Financial lessons from your garden

You can’t expect to create a bountiful garden full of colour and edible delights if you don’t do the right things at the right time.

There is a right time to prepare the soil, to plant, to prune, and then to reap your rewards.

There are certain things you need to do regularly like watering and weeding, and other things that require more long term planning – like where to plant trees, where to set up garden beds, where to install dripper systems.

Similarly with your own financial affairs it starts with an intention. How do you want to spend the rest of your life? What needs to happen from a financial point of view for you to achieve your ideal lifestyle?

Then comes the plan. What financial resources are required to buy your own home? To raise and educate your children? To create lifelong memories from brilliant family holidays? To retire with dignity?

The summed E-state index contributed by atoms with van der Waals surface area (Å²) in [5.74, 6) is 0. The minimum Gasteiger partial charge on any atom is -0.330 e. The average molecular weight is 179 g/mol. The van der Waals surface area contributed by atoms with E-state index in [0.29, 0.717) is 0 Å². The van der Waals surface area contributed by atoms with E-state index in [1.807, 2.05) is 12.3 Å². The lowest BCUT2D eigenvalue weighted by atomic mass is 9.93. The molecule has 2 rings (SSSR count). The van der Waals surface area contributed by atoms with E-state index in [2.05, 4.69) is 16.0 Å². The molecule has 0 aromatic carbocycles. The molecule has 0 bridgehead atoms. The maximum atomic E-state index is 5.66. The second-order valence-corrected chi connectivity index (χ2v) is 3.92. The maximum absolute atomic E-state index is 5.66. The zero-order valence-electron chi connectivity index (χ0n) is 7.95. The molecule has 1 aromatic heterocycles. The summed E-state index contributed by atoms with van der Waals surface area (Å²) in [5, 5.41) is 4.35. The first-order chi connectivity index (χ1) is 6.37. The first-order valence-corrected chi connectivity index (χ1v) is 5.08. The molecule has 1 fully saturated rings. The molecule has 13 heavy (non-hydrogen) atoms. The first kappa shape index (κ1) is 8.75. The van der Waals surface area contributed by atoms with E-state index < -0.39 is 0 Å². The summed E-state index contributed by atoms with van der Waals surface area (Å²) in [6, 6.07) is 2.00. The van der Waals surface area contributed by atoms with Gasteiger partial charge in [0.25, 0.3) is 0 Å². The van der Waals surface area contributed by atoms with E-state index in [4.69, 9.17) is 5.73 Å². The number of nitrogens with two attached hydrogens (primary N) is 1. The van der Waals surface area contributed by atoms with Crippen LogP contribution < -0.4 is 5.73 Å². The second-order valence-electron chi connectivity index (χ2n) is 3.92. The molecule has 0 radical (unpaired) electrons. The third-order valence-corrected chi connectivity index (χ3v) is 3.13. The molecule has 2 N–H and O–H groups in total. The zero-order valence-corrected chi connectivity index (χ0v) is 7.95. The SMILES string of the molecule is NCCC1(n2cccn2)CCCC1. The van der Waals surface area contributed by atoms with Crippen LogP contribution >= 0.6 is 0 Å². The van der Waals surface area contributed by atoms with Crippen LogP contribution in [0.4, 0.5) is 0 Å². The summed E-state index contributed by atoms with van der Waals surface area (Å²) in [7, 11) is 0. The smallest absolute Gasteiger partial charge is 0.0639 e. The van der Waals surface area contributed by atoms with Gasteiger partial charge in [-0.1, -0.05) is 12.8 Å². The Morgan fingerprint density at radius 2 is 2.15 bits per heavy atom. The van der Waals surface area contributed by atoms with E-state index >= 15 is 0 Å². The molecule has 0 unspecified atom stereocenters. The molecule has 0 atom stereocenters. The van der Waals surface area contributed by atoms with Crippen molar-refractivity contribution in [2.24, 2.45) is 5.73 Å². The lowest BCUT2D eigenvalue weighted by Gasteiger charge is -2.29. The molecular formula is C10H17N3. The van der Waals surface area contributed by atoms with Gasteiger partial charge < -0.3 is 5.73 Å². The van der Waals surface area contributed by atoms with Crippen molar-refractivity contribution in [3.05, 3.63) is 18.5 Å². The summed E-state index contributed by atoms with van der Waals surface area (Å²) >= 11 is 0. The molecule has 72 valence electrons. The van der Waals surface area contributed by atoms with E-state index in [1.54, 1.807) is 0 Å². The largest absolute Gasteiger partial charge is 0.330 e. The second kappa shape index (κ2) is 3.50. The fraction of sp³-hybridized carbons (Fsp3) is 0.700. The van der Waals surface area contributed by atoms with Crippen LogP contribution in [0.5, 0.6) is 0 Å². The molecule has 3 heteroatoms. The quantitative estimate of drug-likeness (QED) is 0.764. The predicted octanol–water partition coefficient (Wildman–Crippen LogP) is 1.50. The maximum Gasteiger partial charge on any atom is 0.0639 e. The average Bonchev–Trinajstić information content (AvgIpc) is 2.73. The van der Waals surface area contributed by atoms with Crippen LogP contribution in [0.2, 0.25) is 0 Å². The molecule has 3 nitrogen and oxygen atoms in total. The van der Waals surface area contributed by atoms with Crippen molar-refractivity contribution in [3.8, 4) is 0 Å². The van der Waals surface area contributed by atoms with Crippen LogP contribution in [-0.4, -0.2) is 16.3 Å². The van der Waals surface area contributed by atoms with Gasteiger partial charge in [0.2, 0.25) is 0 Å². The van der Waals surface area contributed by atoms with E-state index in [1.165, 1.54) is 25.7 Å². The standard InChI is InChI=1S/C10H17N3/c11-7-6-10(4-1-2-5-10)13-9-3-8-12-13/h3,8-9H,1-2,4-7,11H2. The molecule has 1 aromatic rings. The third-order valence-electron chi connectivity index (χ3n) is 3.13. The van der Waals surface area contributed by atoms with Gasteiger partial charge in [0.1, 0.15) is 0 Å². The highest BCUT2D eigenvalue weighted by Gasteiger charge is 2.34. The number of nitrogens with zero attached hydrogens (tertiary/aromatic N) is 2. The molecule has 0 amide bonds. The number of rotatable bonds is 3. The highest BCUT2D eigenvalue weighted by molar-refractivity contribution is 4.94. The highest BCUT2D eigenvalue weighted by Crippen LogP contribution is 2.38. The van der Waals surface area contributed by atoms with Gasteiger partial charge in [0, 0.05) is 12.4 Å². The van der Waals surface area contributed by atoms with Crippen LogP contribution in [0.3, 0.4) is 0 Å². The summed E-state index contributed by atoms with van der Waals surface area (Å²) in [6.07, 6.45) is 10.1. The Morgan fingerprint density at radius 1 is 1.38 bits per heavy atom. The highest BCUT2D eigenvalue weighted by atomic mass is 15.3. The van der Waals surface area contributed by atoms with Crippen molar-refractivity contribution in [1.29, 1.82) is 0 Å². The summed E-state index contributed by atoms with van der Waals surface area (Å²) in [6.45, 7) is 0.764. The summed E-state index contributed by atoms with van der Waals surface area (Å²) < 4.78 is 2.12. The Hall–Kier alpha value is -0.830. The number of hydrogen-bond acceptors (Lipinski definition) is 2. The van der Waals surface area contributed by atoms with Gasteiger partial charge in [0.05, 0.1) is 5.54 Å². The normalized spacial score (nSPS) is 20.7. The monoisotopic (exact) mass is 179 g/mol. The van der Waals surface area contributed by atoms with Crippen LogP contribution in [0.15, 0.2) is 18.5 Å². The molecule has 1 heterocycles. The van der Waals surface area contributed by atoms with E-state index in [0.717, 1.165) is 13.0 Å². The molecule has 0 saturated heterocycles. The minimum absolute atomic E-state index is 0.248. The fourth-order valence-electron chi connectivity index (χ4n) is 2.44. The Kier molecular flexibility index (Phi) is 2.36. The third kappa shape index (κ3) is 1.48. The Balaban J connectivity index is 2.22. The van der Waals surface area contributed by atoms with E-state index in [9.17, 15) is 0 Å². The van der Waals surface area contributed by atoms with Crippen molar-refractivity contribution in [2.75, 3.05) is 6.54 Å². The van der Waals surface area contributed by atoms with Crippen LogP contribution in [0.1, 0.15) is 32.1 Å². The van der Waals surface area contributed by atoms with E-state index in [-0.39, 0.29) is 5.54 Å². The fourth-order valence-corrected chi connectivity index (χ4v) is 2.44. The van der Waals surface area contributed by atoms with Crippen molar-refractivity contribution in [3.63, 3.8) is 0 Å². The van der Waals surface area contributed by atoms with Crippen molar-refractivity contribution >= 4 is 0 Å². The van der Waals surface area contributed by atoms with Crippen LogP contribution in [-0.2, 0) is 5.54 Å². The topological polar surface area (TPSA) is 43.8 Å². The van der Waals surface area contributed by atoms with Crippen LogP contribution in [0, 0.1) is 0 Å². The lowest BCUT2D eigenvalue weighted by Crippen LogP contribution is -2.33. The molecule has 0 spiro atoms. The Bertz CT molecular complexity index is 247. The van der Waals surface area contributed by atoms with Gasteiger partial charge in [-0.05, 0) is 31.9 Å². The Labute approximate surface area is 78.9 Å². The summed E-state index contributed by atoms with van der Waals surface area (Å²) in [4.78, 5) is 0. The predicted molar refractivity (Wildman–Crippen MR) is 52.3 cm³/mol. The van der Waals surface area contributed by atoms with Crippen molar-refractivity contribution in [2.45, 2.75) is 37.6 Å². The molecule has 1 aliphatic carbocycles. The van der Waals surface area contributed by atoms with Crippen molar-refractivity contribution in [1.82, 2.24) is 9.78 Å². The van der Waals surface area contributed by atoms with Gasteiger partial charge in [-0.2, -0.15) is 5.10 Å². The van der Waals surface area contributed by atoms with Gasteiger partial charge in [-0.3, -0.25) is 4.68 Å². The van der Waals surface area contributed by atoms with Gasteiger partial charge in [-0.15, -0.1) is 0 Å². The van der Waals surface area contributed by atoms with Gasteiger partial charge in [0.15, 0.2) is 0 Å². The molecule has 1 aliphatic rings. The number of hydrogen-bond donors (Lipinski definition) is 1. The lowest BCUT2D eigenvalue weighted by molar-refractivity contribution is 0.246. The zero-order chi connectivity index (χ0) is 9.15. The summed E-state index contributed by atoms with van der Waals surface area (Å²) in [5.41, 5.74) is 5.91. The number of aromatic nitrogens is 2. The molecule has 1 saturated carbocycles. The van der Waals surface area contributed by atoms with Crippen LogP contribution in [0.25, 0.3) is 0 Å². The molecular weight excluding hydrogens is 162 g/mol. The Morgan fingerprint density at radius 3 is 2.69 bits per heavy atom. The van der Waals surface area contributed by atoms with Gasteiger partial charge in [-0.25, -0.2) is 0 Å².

Then comes the doing. Each pay day contribute to super for retirement, and save and invest for your pre-retirement goals.

Each year reflect on your progress, and review what is working and not working.

Every now and again check the adequacy of the safety nets of your personal insurances, Wills and Powers of Attorney.

Read and learn about the issues that affect you. Seek advice from your accountant regarding tax issues, your Solicitor regarding your Estate Plans, and your Financial Planner regarding a comprehensive plan to make it all work.

You don’t need a big yard to have a nice garden.

You don’t need to earn big money to become financially independent.

It’s what you do with what you have got, and your mindset that makes the difference.

You can’t rush nature and time will work better for you if you start early but it’s never too late to start.

What are your intentions? What are your plans from today forward? What is the first step?

Take that step.